The Lancet later retracted the article, and a discredited Wakefield (his study was carried out on only 12 children) was erased from the medical register in the UK, but the damage was already done.
Donald Trump couldn’t resist getting involved, linking vaccines to autism in a 2014 tweet that has almost 20,000 likes, and this was before he became a Twitter superstar.
The upshot is that vaccination rates fell off, which led to the recent re-emergence of measles in Britain and the US.
As Kit Yates points out in his book, examining a 2015 measles outbreak that was traced to Disneyland in California, the vaccination rate to those exposed may have been as low as 50%, well below the threshold required to give the group the protection of herd immunity.
HPV vaccine advocate
Yates is insightful about the use of the HPV vaccine. Although he couldn’t say for certain if it would have saved his mother, he is adamant that is hugely effective in containing not just cervical cancer, but a range of other diseases.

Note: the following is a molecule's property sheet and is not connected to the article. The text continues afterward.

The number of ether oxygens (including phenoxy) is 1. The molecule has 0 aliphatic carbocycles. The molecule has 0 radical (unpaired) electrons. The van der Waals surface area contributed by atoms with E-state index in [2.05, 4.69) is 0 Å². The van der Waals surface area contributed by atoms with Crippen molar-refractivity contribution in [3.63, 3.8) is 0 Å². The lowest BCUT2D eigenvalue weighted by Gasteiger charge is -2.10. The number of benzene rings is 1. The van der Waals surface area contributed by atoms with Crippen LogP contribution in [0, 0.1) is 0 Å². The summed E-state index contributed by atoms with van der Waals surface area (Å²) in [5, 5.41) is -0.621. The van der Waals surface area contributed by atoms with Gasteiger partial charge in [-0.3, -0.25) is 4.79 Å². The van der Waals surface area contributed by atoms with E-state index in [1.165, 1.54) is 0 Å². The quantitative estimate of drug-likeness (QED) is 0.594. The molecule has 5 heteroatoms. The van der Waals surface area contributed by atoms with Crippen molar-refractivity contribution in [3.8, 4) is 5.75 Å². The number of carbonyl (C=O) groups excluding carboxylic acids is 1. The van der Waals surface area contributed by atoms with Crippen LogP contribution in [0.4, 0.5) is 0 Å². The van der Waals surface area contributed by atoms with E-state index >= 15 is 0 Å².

This is particularly relevant now that the vaccine is being administered to boys in secondary school.
This is an issue of equality of protection as well as public health, says Yates.
He points out that two strains of HPV (16 and 18) contribute to 50% of penile cancers, 80% of anal cancers, 20% of mouth cancers and 30% of throat cancers.
The vaccine will also protect men who have sex with men. “The prevalence of HPV in men who have sex with men is significantly higher than in the general population. In the US, the incidence rate of anal cancer in this group is over 15 times higher,” he writes.
I wind up our chat by asking him if his own kids, six and four, have the had the MMR injection. “I’m a bit needle shy. I took my son for a double shot, he started crying and wailing, it’s not pleasant. But it’s nothing compared to what can go down if you don’t get your kids vaccinated.”
- The Maths of Life and Death by Kit Yates, published by Quercus Books is available in bookshops and online